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Meaning of “gate” in the English Dictionary

"gate" in British English

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gatenoun [C]

uk   /ɡeɪt/  us   /ɡeɪt/
  • gate noun [C] (STRUCTURE)

A2 a part of a fence or outside wall that is fixed at one side and opens and closes like a door, usually made of metal or wooden strips
a similar device that slides across an opening, often folding into a smaller space as it is opened: The lift won't move if the safety gate isn't shut properly.
B1 a part of an airport where travellers are allowed to get on or off a particular aircraft: All passengers for flight LH103 please proceed to gate 16.

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  • gate noun [C] (PEOPLE)

UK informal the number of people that go to see a sports event or other large event, or the amount of money people pay to see it: Gates at matches were lower than average last season.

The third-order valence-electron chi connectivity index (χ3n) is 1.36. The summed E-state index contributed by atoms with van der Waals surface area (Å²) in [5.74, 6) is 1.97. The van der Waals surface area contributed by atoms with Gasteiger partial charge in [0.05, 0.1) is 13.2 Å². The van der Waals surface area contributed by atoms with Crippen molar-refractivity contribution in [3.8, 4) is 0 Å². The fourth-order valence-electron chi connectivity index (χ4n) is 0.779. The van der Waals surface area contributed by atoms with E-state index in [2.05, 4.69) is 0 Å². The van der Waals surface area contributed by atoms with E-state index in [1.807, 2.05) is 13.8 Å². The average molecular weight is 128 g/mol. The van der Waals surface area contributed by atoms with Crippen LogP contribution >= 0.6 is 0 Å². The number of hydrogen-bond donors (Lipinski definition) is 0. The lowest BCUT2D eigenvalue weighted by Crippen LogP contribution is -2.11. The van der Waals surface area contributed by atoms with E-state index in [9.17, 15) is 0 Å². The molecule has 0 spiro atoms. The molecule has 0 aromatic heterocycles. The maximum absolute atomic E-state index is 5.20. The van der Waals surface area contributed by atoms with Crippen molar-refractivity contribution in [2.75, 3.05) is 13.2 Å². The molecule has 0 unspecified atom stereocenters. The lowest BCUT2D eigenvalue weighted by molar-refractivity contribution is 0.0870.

(Definition of gate from the Cambridge Advanced Learner’s Dictionary & Thesaurus © Cambridge University Press)

"gate" in American English

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gatenoun [C]

 us   /ɡeɪt/
a section of a fence or outer wall that can swing open to let you through: I pushed open the gate and went into the backyard.
A gate is also the door at an airport that you go through to get on an aircraft: All passengers for flight 103 please proceed to gate D4.
(Definition of gate from the Cambridge Academic Content Dictionary © Cambridge University Press)

"gate" in Business English

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gatenoun

uk   us   /ɡeɪt/
[C] TRANSPORT a part of an airport where travellers are allowed to get on or off an aircraft: Our MD-80 left at 8:14 p.m. from Gate C33. Delays that are caused by gate agents are assigned to customer service.
[C or U] COMMERCE the number of people that go to see a large event, or the amount of money people pay to see it: The gate for the event was a reported $2.6 million.
(Definition of gate from the Cambridge Business English Dictionary © Cambridge University Press)
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“gate” in British English

“gate” in Business English

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